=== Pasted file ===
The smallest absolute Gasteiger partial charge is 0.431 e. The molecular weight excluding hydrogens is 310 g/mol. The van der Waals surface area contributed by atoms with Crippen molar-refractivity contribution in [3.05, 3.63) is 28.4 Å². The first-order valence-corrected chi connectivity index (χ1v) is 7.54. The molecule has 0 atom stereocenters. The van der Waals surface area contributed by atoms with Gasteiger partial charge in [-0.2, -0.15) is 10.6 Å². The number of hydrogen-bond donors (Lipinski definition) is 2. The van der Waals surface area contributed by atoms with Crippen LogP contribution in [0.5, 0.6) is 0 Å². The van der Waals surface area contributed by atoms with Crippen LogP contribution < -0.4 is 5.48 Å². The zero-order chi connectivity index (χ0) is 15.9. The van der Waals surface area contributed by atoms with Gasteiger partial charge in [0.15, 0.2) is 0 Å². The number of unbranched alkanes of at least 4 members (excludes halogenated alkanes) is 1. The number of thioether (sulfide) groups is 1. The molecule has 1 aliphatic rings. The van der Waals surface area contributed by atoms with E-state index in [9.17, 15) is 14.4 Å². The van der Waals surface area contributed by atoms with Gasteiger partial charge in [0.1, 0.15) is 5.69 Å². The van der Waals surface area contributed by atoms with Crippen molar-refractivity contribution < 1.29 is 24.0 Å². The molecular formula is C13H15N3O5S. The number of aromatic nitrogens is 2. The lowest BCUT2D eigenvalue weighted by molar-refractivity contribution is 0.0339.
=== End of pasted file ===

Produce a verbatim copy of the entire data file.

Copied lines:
The smallest absolute Gasteiger partial charge is 0.431 e. The molecular weight excluding hydrogens is 310 g/mol. The van der Waals surface area contributed by atoms with Crippen molar-refractivity contribution in [3.05, 3.63) is 28.4 Å². The first-order valence-corrected chi connectivity index (χ1v) is 7.54. The molecule has 0 atom stereocenters. The van der Waals surface area contributed by atoms with Gasteiger partial charge in [-0.2, -0.15) is 10.6 Å². The number of hydrogen-bond donors (Lipinski definition) is 2. The van der Waals surface area contributed by atoms with Crippen LogP contribution in [0.5, 0.6) is 0 Å². The van der Waals surface area contributed by atoms with Crippen LogP contribution < -0.4 is 5.48 Å². The zero-order chi connectivity index (χ0) is 15.9. The van der Waals surface area contributed by atoms with Gasteiger partial charge in [0.15, 0.2) is 0 Å². The number of unbranched alkanes of at least 4 members (excludes halogenated alkanes) is 1. The number of thioether (sulfide) groups is 1. The molecule has 1 aliphatic rings. The van der Waals surface area contributed by atoms with E-state index in [9.17, 15) is 14.4 Å². The van der Waals surface area contributed by atoms with Gasteiger partial charge in [0.1, 0.15) is 5.69 Å². The van der Waals surface area contributed by atoms with Crippen molar-refractivity contribution < 1.29 is 24.0 Å². The molecular formula is C13H15N3O5S. The number of aromatic nitrogens is 2. The lowest BCUT2D eigenvalue weighted by molar-refractivity contribution is 0.0339.